Gingham and her three beautiful equine children at Pia & Prairie’s Parade! This is another blog that I thoroughly enjoy all the time. With Gingham’s great sense of humor, it’s entertaining as well as educational. I learn so much from her posts about training and showing! She recently added an older Trakhaner gelding to her brood. His name is Gus, and he seems to be really enjoying his new life with his new sisters. Check them out! You won’t regret it.
Amy and the gang at A Work In Progress! Honestly, this has got to be one of the most fun blogs I have ever read! My mom is constantly telling me that that is exactly what I'm going to be like when I grow up. xD Whether she's taking her sainted mare Sugar out for a spin, creating memories with her kids, or critiquing Brenda Breyer in a model horse show, Amy's bound to have you chuckling by the end of her entry.
Sarah at The Laird Family blog! This is one of the non-horsey blogs I follow, but I love it just the same. Sarah is a great friend of mine with a wonderful sense of humor and love for the Lord and her family. She's always posting fun tidbits from their humorously southern life! She's fairly new to the blogosphere, so drop on over and give her an encouraging word. You won't be sorry you made friends. :)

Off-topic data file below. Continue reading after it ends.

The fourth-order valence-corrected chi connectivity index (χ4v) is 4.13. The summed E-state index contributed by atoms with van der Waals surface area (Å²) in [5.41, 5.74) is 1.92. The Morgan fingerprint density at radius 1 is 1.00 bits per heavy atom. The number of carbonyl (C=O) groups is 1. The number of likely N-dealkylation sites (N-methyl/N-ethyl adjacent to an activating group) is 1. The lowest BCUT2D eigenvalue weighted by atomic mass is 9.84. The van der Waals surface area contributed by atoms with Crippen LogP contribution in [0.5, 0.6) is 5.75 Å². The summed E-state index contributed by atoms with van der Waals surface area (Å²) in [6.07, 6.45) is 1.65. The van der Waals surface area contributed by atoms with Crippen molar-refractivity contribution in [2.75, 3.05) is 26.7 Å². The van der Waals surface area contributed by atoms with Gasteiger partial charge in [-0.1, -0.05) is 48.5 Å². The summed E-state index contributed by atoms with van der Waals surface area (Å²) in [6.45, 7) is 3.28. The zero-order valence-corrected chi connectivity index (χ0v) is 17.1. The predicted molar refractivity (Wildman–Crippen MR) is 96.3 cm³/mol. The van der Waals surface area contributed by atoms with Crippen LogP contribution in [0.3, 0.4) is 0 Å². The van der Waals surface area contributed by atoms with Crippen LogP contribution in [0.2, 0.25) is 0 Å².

I don't know that many blogs (and even then, it seems to be Liebster Award Week as most of the blogs I've been wanting to nominate get nominated by someone else by the time I get around to working on this post. -.- ) So I will nominate half of 11 here, and then do the other half in my next award.
I hope you enjoyed getting to know a little more about me. Now I'm off to snag my nominees before somebody else does.
PS: Since I copy/pasted this from a Word document, the colors are a bit funky. I apologize if it's throwing you off as much as it does me.
Somebody I met at camp last week asked me for some advice/suggestions on how to get his new mustang mare to go forward without going 0 to 60 in 2.3 seconds. I thought I'd (b)log what I told him here in case anybody's ever interested, but mostly just so I could have some place to file it away. :)